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John H. Carroll was the youngest of seven children and was born in Atlanta, Georgia in 1970 where he was kept in a dresser drawer with the clean socks. Luckily, he wasn’t kept with the dirty socks or else he might have grown up to become slightly warped.
As a child, John spent most of his time wandering through the Mojave Desert in an attempt to avoid people. He would stare at the sky, imagining what it would be like to explore different worlds. One of his favorite memories is watching his dad build the fuselage of Evel Kneivel’s skycycle in their garage. One of his least favorite moments was watching that skycycle fall into the Snake River. (Not his dad’s fault and he has documentation to prove it, so nyah)
As a teenager, John spent most of his time driving wherever he could in an attempt to avoid people. He would stare at the road, imagining what it would be like to explore different worlds. He was the captain of the chess team, lettered in golf and band while in high school, and wasn’t beaten up anywhere near as much as one might imagine.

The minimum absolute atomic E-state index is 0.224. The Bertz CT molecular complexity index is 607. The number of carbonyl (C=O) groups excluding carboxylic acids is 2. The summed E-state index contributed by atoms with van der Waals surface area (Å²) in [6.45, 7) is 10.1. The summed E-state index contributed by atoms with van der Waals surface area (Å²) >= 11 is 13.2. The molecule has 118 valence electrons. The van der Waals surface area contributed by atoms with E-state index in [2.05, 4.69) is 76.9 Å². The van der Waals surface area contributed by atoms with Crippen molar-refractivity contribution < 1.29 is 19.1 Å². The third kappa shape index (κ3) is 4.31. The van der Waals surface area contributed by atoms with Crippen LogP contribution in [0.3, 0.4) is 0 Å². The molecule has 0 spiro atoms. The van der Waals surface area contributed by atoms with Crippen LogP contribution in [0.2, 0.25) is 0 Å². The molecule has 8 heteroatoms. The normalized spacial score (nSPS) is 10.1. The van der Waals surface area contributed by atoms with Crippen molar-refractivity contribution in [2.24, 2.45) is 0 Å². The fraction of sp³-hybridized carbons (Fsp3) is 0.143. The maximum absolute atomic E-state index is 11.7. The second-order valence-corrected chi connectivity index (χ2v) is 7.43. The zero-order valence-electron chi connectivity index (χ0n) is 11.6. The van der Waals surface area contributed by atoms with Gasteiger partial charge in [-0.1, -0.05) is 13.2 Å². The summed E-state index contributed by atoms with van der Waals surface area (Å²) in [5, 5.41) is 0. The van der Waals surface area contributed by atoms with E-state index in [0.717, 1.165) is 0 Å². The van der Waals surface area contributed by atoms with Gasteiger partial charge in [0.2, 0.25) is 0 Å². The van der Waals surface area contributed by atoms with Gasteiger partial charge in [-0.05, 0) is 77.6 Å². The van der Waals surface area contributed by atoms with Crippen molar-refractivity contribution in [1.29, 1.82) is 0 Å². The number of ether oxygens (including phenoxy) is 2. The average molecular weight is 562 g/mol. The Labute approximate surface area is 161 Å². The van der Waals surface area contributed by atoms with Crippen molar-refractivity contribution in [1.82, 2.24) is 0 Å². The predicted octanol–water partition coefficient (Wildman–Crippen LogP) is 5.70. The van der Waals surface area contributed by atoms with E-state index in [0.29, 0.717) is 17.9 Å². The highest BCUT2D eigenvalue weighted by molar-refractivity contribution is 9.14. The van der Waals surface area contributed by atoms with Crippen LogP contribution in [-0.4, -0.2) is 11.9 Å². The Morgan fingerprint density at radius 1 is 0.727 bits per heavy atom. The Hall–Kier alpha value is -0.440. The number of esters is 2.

As an adult, John spends most of his time staring at a computer screen in an attempt to avoid people. He stares at the monitor for hours, imagining what it would be like to explore different worlds. He has been married to his wonderful wife for sixteen years and they have three obnoxio . . . wonderful children who always behave . . . when they’re asleep.
Emo bunny minions surround John at most times. He is their imaginary friend and they look to him for guidance. At one point, they took over the world. No one noticed because they left everything exactly as it was. They gave the world back after a week because it was depressing.
The Willden Trilogy is his first endeavor into the field of writing. Other series and standalone works will be forthcoming. In addition, John has written a number of short stories that can be found at most eBook sites. He writes in the evenings and weekends whenever possible. Regrettably, the family mentioned in a previous paragraph desires food and shelter, requiring the author to possess a full time job until his writing makes him rich.
on Aug. 22, 2013 :
The story was OK. The ending was horrible.
(reviewed long after purchase)
on Oct. 07, 2012 :
You know you've read a wonderful story when you run the full range of emotions, from laughing so hard your belly hurts to crying your eyes out. This is a stand-alone story, and it is so very good. I read it twice in a row!!
(reviewed within a month of purchase)